Cushion Track Countersues Santa Anita

Cushion Track has counter-sued the operator of Santa Anita Park.

Cushion Track and related defendants have filed a counterclaim against the Los Angeles Turf Club and its general counsel in the lawsuit over the troubled former synthetic surface at Santa Anita Park, asking a California federal court to award it at least $1.3 million in damages.

The defendants, which also includes a pair of affiliate Equestrian Surfaces companies, claim in a Nov. 17 filing Los Angeles Turf Club failed to pay a balance of $533,293 on the $5.225 million contract for the installation of the surface, as well as $300,000 in non-contract fees for “remedial efforts” to repair drainage problems that plagued the early part of the 2007-2008 Santa Anita meet.

“Without justification or excuse, LATC breached the contract between the parties by failing to perform its obligation to pay Cushion Track the full purchase price … of the Cushion Track material,” the counter-claim said.

The counterclaim additionally seeks at least $500,000 in damages for the alleged seizure by Los Angeles Turf Club general counsel Frank DeMarco of certain equipment owned by Cushion Track, claiming the attorney “forbade” Cushion Track from removing or attempting to remove any of the machinery.

The filings are the latest legal maneuvers in the lawsuit originally filed in May by the Los Angeles Turf Club, a subsidiary of Magna Entertainment Corp. that operates Santa Anita. The plaintiffs seek damages of at least $8.4 million, which represents the amount the lawsuit claims was paid for 19,375 tons of material, installation costs, and attempted repairs of the Cushion Track surface. The track was later overhauled to a Pro-Ride surface.

An attorney representing the Los Angeles Turf Club called the counterclaim part of a “scorched-earth” defense.

“File a motion to dismiss everything, no matter how weak it is,” said attorney Richard B. Specter, referencing a judge’s decision in October to deny most requests made by the defendants to dismiss the lawsuit. “Then, let’s accuse everyone else of doing something wrong.

“I don’t know why they don’t just acknowledge that the surface didn’t work, and if they want to say it is someone else’s fault, a third party, that’s their choice,” continued Specter, adding counsel for the defendants have suggested they would file third-party complaints by Dec. 1. “The contract clearly said they were going to do everything right, and at the end of the day, give us a product that worked. It is clear it did not work, and now we have a product out there that is working great.”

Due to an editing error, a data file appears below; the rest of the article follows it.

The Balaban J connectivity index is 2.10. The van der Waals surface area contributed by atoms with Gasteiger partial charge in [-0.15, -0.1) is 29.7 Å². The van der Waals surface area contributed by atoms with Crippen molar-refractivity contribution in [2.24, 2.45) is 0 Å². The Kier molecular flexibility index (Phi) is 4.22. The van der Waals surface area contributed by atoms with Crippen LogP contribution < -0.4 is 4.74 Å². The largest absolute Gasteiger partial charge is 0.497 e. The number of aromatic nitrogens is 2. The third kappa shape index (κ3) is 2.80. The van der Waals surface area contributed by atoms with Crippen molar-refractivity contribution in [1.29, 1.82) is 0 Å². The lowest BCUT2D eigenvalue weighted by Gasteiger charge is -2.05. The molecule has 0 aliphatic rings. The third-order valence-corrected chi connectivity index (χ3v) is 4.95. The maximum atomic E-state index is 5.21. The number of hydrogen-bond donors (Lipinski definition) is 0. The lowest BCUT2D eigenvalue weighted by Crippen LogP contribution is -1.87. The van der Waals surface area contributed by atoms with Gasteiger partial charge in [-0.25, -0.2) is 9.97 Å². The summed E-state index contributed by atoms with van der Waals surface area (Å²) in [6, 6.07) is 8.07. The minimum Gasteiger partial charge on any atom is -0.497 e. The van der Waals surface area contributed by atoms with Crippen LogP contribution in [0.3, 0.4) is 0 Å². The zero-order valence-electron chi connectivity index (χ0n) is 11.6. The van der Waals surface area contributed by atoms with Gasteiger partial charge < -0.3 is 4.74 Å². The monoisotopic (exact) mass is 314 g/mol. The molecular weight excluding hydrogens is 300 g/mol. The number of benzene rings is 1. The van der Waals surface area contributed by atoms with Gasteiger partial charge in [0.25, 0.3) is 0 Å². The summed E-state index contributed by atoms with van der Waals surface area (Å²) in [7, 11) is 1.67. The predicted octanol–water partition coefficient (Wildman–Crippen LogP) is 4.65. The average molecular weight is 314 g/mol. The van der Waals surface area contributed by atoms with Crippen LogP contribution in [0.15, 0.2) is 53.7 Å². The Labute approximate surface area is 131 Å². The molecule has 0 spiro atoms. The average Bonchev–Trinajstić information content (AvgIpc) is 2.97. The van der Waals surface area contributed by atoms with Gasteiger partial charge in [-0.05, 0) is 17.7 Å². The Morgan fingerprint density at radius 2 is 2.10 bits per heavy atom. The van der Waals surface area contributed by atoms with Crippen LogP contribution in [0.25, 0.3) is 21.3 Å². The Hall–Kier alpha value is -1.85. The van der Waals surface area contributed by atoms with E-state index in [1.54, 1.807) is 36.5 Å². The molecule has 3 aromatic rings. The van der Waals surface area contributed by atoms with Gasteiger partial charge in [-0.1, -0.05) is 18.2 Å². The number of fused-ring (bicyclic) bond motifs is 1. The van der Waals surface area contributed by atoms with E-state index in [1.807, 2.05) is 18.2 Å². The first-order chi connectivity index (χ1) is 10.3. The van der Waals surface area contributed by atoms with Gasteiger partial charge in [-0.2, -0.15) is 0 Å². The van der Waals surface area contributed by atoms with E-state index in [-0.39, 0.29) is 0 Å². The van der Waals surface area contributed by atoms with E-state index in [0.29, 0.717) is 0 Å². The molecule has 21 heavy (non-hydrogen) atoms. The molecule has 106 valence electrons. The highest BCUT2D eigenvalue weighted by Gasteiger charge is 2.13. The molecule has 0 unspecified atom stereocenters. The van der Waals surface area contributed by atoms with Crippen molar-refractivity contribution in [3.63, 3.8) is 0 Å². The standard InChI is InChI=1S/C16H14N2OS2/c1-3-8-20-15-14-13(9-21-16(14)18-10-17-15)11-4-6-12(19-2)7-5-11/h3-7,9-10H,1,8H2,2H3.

An attempt to secure additional comments from an attorney affiliated with the Cushion Track defendants wasn’t immediately successful.

Specter said it is likely the Los Angeles Turf Club will file a motion to dismiss the counterclaim. He particularly took umbrage with the formal charge of alleged conversion by DeMarco of the Cushion Track property, which is described in the pleading as three custom mixers and specialized tools and machinery parts, including augers and bearings.

He claims the track legally put a lien on the equipment, but said the defendants have been notified the property is there for the taking.

“I am personally offended that anyone would name a general counsel in a claim,” Specter said, claiming DeMarco is an “extremely well-respected” attorney. “Plus, we have told them they can come get the equipment, and they haven’t.”

The Cushion Track defendants, which also include company directors Philip Bond and Paul Harper, also argue in the counterclaim that the Cushion Track material was “of the highest quality” and “conformed with the specifications set forth in the contract.” It further claimed they complied with the track’s request to use “local California sands,” instead of from the United Kingdom, “which was Cushion Track’s usual practice.”

The defendants also claim the asphalt base of the track was installed by “LATC and its contractors, agents, and employees,” and the track had rejected an offer to replace the synthetic surface with another Cushion Track material. Cushion Track claims it fulfilled all of its obligations, except where prevented “due to the actions or omissions taken by LATC that prevented” the company “from fully performing.”

As is the custom in federal court cases, the parties have been ordered to participate in a pre-trial settlement conference, which is scheduled for Jan. 26, 2009.